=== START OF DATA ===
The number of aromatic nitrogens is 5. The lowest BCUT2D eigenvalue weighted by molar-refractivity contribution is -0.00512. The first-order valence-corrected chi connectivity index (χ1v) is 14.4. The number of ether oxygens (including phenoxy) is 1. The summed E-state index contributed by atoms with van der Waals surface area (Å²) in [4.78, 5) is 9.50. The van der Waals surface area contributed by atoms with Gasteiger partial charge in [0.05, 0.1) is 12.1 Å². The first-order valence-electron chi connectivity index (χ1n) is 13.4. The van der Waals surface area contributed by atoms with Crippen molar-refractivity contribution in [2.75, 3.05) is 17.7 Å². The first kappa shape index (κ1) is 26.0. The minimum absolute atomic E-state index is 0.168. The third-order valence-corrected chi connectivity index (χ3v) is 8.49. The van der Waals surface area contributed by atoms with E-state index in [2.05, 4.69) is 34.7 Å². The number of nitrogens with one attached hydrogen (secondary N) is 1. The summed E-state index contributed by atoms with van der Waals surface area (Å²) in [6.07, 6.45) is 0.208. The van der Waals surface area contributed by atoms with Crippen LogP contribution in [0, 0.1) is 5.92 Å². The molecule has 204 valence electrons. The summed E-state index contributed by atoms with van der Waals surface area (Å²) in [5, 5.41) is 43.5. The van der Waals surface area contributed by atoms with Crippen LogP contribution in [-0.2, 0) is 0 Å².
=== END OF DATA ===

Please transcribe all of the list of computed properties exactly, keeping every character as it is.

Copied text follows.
The number of aromatic nitrogens is 5. The lowest BCUT2D eigenvalue weighted by molar-refractivity contribution is -0.00512. The first-order valence-corrected chi connectivity index (χ1v) is 14.4. The number of ether oxygens (including phenoxy) is 1. The summed E-state index contributed by atoms with van der Waals surface area (Å²) in [4.78, 5) is 9.50. The van der Waals surface area contributed by atoms with Gasteiger partial charge in [0.05, 0.1) is 12.1 Å². The first-order valence-electron chi connectivity index (χ1n) is 13.4. The van der Waals surface area contributed by atoms with Crippen molar-refractivity contribution in [2.75, 3.05) is 17.7 Å². The first kappa shape index (κ1) is 26.0. The minimum absolute atomic E-state index is 0.168. The third-order valence-corrected chi connectivity index (χ3v) is 8.49. The van der Waals surface area contributed by atoms with E-state index in [2.05, 4.69) is 34.7 Å². The number of nitrogens with one attached hydrogen (secondary N) is 1. The summed E-state index contributed by atoms with van der Waals surface area (Å²) in [6.07, 6.45) is 0.208. The van der Waals surface area contributed by atoms with Crippen LogP contribution in [0, 0.1) is 5.92 Å². The molecule has 204 valence electrons. The summed E-state index contributed by atoms with van der Waals surface area (Å²) in [5, 5.41) is 43.5. The van der Waals surface area contributed by atoms with Crippen LogP contribution in [-0.2, 0) is 0 Å².